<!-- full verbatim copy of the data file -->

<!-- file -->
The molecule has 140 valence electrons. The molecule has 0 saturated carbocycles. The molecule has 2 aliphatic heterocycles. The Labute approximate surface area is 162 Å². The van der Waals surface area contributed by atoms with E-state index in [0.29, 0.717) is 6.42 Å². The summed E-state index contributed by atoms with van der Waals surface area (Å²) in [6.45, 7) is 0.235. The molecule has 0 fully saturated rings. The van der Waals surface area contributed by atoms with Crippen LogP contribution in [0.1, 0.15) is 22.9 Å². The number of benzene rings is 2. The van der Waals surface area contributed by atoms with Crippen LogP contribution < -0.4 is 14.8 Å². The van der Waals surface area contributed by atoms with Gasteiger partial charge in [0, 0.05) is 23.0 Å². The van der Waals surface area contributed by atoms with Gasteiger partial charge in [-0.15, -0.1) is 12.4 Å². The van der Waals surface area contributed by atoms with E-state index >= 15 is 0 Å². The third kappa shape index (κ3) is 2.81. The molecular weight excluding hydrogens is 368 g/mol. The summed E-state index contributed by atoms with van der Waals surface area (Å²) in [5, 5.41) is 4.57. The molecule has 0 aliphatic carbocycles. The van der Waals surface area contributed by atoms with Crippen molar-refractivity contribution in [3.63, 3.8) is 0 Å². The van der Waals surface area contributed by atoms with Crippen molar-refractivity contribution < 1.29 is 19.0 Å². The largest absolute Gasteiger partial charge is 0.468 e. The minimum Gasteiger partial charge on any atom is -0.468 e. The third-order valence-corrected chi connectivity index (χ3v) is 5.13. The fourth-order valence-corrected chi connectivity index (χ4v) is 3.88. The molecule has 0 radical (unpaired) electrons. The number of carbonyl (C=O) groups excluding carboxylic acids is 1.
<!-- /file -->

The molecule has 140 valence electrons. The molecule has 0 saturated carbocycles. The molecule has 2 aliphatic heterocycles. The Labute approximate surface area is 162 Å². The van der Waals surface area contributed by atoms with E-state index in [0.29, 0.717) is 6.42 Å². The summed E-state index contributed by atoms with van der Waals surface area (Å²) in [6.45, 7) is 0.235. The molecule has 0 fully saturated rings. The van der Waals surface area contributed by atoms with Crippen LogP contribution in [0.1, 0.15) is 22.9 Å². The number of benzene rings is 2. The van der Waals surface area contributed by atoms with Crippen LogP contribution < -0.4 is 14.8 Å². The van der Waals surface area contributed by atoms with Gasteiger partial charge in [0, 0.05) is 23.0 Å². The van der Waals surface area contributed by atoms with Gasteiger partial charge in [-0.15, -0.1) is 12.4 Å². The van der Waals surface area contributed by atoms with E-state index >= 15 is 0 Å². The third kappa shape index (κ3) is 2.81. The molecular weight excluding hydrogens is 368 g/mol. The summed E-state index contributed by atoms with van der Waals surface area (Å²) in [5, 5.41) is 4.57. The molecule has 0 aliphatic carbocycles. The van der Waals surface area contributed by atoms with Crippen molar-refractivity contribution in [3.63, 3.8) is 0 Å². The van der Waals surface area contributed by atoms with Crippen molar-refractivity contribution < 1.29 is 19.0 Å². The largest absolute Gasteiger partial charge is 0.468 e. The minimum Gasteiger partial charge on any atom is -0.468 e. The third-order valence-corrected chi connectivity index (χ3v) is 5.13. The fourth-order valence-corrected chi connectivity index (χ4v) is 3.88. The molecule has 0 radical (unpaired) electrons. The number of carbonyl (C=O) groups excluding carboxylic acids is 1.